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Four different snapshots (click to enlarge) from one of my latest books, recently published in Japan: Ajith Abraham, Crina Grosan, Vitorino Ramos (Eds.), “Swarm Intelligence in Data Mining” (群知能と  データマイニング), Tokyo Denki University press [TDU], Tokyo, Japan, July 2012.

Figure – Attractor basins (fig.2 pp.6 on Mária Ercsey-Ravasz and Zoltán Toroczkai, “Optimization hardness as transient chaos in an analog approach to constraint satisfaction“, Nature Physics, vol. 7, p. 966-970, 2011.)

Mária Ercsey-Ravasz and Zoltán Toroczkai have proposed a way of mapping satisfiability problems to differential equations and a deterministic algorithm that solves them in polynomial continuous time at the expense of exponential energy functions (so the discrete approximation of the algorithm does not run in polynomial time, and an analogue system would need exponential resources).

The map assigns a phase space to a problem; the algorithm chooses random initial conditions from within that phase space.  In the graphs above and below, they pick a 2-d subspace of the phase space and for each initial point in that space they illustrate 1) the particular solution the algorithm finds, 2) the corresponding “solution cluster”, an equivalence class of solutions that identifies two solutions if they differ in exactly one variable assignment, and 3) the time it takes to solve the problem.  Each row adds another clause to satisfy.

The especially interesting part of the paper is the notion of an escape rate,  the proportion of the trajectories still searching for a solution after a time t.  In a companion paper, they show that the escape rate for Sudoku combinatorial instances (The Chaos Within Sudoku, Nature, August 2012)  correlates strongly with human judgements of hardness. This escape rate is similar to the Kolmogorov complexity in that it gives a notion of hardness to individual problem instances rather than to classes of problems. Full paper could be retrieved from arXiv: Mária Ercsey-Ravasz and Zoltán Toroczkai, “Optimization hardness as transient chaos in an analog approach to constraint satisfaction“, Nature Physics, vol. 7, p. 966-970, 2011. (at arXiv on August 2012).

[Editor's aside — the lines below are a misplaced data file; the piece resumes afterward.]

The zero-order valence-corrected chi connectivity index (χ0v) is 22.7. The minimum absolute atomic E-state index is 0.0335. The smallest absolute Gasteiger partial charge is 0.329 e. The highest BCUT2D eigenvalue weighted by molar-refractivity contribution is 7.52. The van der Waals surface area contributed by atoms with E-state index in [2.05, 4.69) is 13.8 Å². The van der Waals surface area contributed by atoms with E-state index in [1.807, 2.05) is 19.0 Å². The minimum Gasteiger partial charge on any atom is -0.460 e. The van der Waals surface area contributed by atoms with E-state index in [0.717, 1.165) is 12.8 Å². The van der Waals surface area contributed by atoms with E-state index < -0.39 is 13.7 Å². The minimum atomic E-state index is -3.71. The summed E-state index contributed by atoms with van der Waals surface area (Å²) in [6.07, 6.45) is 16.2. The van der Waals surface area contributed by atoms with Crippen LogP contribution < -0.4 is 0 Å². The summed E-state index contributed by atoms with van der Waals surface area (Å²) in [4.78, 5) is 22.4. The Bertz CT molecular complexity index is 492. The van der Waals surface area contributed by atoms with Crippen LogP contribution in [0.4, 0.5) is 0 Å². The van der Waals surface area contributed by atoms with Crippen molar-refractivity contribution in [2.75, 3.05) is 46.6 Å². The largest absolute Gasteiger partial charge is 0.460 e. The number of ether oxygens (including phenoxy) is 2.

Figure – Attractor basins for 3-XORSAT (fig.8 pp.18 on Mária Ercsey-Ravasz and Zoltán Toroczkai, “Optimization hardness as transient chaos in an analog approach to constraint satisfaction“, Nature Physics, vol. 7, p. 966-970, 2011.)

Figure (click to enlarge) – Orders of common functions (via Wikipedia): A list of classes of functions that are commonly encountered when analyzing the running time of an algorithm. In each case, c is a constant and n increases without bound. The slower-growing functions are generally listed first. For each case, several examples are given.

“… words are not numbers, nor even signs. They are animals, alive and with a will of their own. Put together, they are invariably less or more than their sum. Words die in antisepsis. Asked to be neutral, they display allegiances and stubborn propensities. They assume the color of their new surroundings, like chameleons; they perversely develop echoes.” Guy Davenport, “Another Odyssey”, 1967. [above: painting by Mark Rothko – untitled]

Image – Reese Inman, DIVERGENCE II (2008), acrylic on panel 30 x 30 in Remix (Boston, 2008), a solo exhibition of handmade computer art works by Reese Inman, Gallery NAGA in Boston.

Apophenia is the experience of seeing meaningful patterns or connections in random or meaningless data. The term was coined in 1958[1] by Klaus Conrad,[2] who defined it as the “unmotivated seeing of connections” accompanied by a “specific experience of an abnormal meaningfulness”, but it has come to represent the human tendency to seek patterns in random information in general (such as with gambling). In statistics, apophenia is known as a Type I error – the identification of false patterns in data.[7] It may be compared with a so called false positive in other test situations. Two correlated terms are synchronicity and pareidolia (from Wikipedia):

Synchronicity: Carl Jung coined the term synchronicity for the “simultaneous occurrence of two meaningful but not causally connected events” creating a significant realm of philosophical exploration. This attempt at finding patterns within a world where coincidence does not exist possibly involves apophenia if a person’s perspective attributes their own causation to a series of events. “Synchronicity therefore means the simultaneous occurrence of a certain psychic state with one or more external events which appear as meaningful parallels to a momentary subjective state”. (C. Jung, 1960).

Pareidolia: Pareidolia is a type of apophenia involving the perception of images or sounds in random stimuli, for example, hearing a ringing phone while taking a shower. The noise produced by the running water gives a random background from which the patterned sound of a ringing phone might be “produced”. A more common human experience is perceiving faces in inanimate objects; this phenomenon is not surprising in light of how much processing the brain does in order to memorize and recall the faces of hundreds or thousands of different individuals. In one respect, the brain is a facial recognition, storage, and recall machine – and it is very good at it. A by-product of this acumen at recognizing faces is that people see faces even where there is no face: the headlights & grill of an auto-mobile can appear to be “grinning”, individuals around the world can see the “Man in the Moon”, and a drawing consisting of only three circles and a line which even children will identify as a face are everyday examples of this.[15].

[...] People should learn how to play Lego with their minds. Concepts are building bricks [...] V. Ramos, 2002.

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